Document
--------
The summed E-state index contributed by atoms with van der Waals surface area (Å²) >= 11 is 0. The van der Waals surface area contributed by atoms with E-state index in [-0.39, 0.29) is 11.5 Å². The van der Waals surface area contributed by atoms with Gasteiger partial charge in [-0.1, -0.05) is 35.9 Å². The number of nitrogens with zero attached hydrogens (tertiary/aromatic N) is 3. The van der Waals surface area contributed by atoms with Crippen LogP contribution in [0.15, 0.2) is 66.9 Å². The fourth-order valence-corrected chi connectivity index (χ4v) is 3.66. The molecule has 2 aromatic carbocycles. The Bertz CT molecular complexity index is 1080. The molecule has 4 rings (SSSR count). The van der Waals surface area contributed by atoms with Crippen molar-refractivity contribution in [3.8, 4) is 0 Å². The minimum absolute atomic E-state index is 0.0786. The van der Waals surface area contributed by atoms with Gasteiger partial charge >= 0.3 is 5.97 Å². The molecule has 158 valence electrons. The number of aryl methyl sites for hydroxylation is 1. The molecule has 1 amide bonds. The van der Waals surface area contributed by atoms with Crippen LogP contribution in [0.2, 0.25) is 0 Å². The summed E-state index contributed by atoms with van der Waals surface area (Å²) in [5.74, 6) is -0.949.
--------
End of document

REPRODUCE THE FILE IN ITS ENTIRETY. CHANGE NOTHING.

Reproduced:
The summed E-state index contributed by atoms with van der Waals surface area (Å²) >= 11 is 0. The van der Waals surface area contributed by atoms with E-state index in [-0.39, 0.29) is 11.5 Å². The van der Waals surface area contributed by atoms with Gasteiger partial charge in [-0.1, -0.05) is 35.9 Å². The number of nitrogens with zero attached hydrogens (tertiary/aromatic N) is 3. The van der Waals surface area contributed by atoms with Crippen LogP contribution in [0.15, 0.2) is 66.9 Å². The fourth-order valence-corrected chi connectivity index (χ4v) is 3.66. The molecule has 2 aromatic carbocycles. The Bertz CT molecular complexity index is 1080. The molecule has 4 rings (SSSR count). The van der Waals surface area contributed by atoms with Crippen molar-refractivity contribution in [3.8, 4) is 0 Å². The minimum absolute atomic E-state index is 0.0786. The van der Waals surface area contributed by atoms with Gasteiger partial charge >= 0.3 is 5.97 Å². The molecule has 158 valence electrons. The number of aryl methyl sites for hydroxylation is 1. The molecule has 1 amide bonds. The van der Waals surface area contributed by atoms with Crippen LogP contribution in [0.2, 0.25) is 0 Å². The summed E-state index contributed by atoms with van der Waals surface area (Å²) in [5.74, 6) is -0.949.